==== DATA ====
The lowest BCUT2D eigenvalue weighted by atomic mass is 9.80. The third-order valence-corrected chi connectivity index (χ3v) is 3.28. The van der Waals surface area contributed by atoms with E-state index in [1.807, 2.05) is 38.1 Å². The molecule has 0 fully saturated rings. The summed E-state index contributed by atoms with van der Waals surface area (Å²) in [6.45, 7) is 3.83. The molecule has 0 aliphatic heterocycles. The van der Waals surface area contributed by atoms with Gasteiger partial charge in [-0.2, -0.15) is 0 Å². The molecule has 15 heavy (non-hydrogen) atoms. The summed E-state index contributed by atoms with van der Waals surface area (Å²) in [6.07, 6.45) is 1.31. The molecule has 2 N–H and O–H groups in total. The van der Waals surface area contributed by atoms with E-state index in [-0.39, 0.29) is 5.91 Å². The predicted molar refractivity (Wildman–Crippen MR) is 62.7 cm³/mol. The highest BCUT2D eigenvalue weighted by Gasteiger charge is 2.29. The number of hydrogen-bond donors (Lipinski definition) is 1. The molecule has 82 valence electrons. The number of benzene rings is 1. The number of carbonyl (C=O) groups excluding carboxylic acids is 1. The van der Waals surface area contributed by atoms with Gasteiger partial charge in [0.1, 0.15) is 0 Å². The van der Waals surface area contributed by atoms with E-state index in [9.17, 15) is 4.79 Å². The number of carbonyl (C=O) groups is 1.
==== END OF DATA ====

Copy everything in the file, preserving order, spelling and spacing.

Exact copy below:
The lowest BCUT2D eigenvalue weighted by atomic mass is 9.80. The third-order valence-corrected chi connectivity index (χ3v) is 3.28. The van der Waals surface area contributed by atoms with E-state index in [1.807, 2.05) is 38.1 Å². The molecule has 0 fully saturated rings. The summed E-state index contributed by atoms with van der Waals surface area (Å²) in [6.45, 7) is 3.83. The molecule has 0 aliphatic heterocycles. The van der Waals surface area contributed by atoms with Gasteiger partial charge in [-0.2, -0.15) is 0 Å². The molecule has 15 heavy (non-hydrogen) atoms. The summed E-state index contributed by atoms with van der Waals surface area (Å²) in [6.07, 6.45) is 1.31. The molecule has 2 N–H and O–H groups in total. The van der Waals surface area contributed by atoms with E-state index in [-0.39, 0.29) is 5.91 Å². The predicted molar refractivity (Wildman–Crippen MR) is 62.7 cm³/mol. The highest BCUT2D eigenvalue weighted by Gasteiger charge is 2.29. The number of hydrogen-bond donors (Lipinski definition) is 1. The molecule has 82 valence electrons. The number of benzene rings is 1. The number of carbonyl (C=O) groups excluding carboxylic acids is 1. The van der Waals surface area contributed by atoms with Gasteiger partial charge in [0.1, 0.15) is 0 Å². The van der Waals surface area contributed by atoms with E-state index in [9.17, 15) is 4.79 Å². The number of carbonyl (C=O) groups is 1.